A community for students.
Here's the question you clicked on:
 0 viewing
rajat97
 one year ago
Mathematical logic
prove the following equivalence without using truth table:
~(p v q) v (~p ^ q) = ~p
rajat97
 one year ago
Mathematical logic prove the following equivalence without using truth table: ~(p v q) v (~p ^ q) = ~p

This Question is Closed

freckles
 one year ago
Best ResponseYou've already chosen the best response.3You can make a truth table.

rajat97
 one year ago
Best ResponseYou've already chosen the best response.0it is to be done without a truth table!

rajat97
 one year ago
Best ResponseYou've already chosen the best response.0i'm sorry i forgot to add it

freckles
 one year ago
Best ResponseYou've already chosen the best response.3for some reason I'm thinking demorgan's law

rajat97
 one year ago
Best ResponseYou've already chosen the best response.0yeah i did it and then tried to apply the distributive law but it was going way too long

freckles
 one year ago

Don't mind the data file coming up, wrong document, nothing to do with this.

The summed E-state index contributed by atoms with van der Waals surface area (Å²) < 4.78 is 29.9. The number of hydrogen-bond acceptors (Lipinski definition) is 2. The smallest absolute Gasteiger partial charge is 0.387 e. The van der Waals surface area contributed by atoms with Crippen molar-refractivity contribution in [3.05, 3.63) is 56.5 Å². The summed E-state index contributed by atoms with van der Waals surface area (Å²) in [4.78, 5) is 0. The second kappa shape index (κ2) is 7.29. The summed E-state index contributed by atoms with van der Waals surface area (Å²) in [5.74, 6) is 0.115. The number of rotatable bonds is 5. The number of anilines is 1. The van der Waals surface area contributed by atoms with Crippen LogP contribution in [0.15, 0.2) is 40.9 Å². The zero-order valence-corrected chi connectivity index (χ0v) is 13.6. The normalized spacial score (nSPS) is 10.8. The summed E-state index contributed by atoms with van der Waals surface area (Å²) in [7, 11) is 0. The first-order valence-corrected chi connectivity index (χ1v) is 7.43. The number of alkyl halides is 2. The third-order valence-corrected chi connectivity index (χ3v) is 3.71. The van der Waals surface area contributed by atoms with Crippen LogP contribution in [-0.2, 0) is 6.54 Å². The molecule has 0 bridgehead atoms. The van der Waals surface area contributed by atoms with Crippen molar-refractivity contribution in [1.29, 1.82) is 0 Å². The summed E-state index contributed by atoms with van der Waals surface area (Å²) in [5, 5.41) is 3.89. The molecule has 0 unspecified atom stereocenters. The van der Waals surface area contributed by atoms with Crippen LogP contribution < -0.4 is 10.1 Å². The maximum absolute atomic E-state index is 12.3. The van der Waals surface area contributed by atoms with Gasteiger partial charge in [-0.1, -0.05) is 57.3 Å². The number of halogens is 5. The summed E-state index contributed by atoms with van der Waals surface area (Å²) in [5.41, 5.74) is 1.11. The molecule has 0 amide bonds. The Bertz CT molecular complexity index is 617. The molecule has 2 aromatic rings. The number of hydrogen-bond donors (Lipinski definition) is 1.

Best ResponseYou've already chosen the best response.3\[(p \text{ or } q) \text{ or } ( p \text{ and } q ) \\ \text {recall } T \text{ or } Q \equiv (T \text{ and } Q) \\ \\ (p \text{ or } q ) \text{ or } (p \text{ or }  q) \\ \] going to try to use it again \[([p \text{ or } q ]\text{ and } [p \text{ or } q]) \] I guess you can try that distributive law too \[(p \text{ or } (q \text{ and } q ))\]

freckles
 one year ago
Best ResponseYou've already chosen the best response.3I think that should make it pretty easy on you now :)

freckles
 one year ago
Best ResponseYou've already chosen the best response.3you know since q and not q is definitely what kind of statement?

rajat97
 one year ago
Best ResponseYou've already chosen the best response.0that's how it is solved in the textbook but i don't understand how did you use the distributive law it should be −([p or q] and [p or −q]) is equivalent to [p and (p or q) or q and (p or q)] according to me

freckles
 one year ago
Best ResponseYou've already chosen the best response.3distributive law says: \[(P \text{ or } Q ) \text{ and } (P \text{ or } R) \equiv P \text{ or } ( Q \text{ and } R ) \\ \text{ where we have } \\ P=p \\ Q=q \\ R=q\] plug in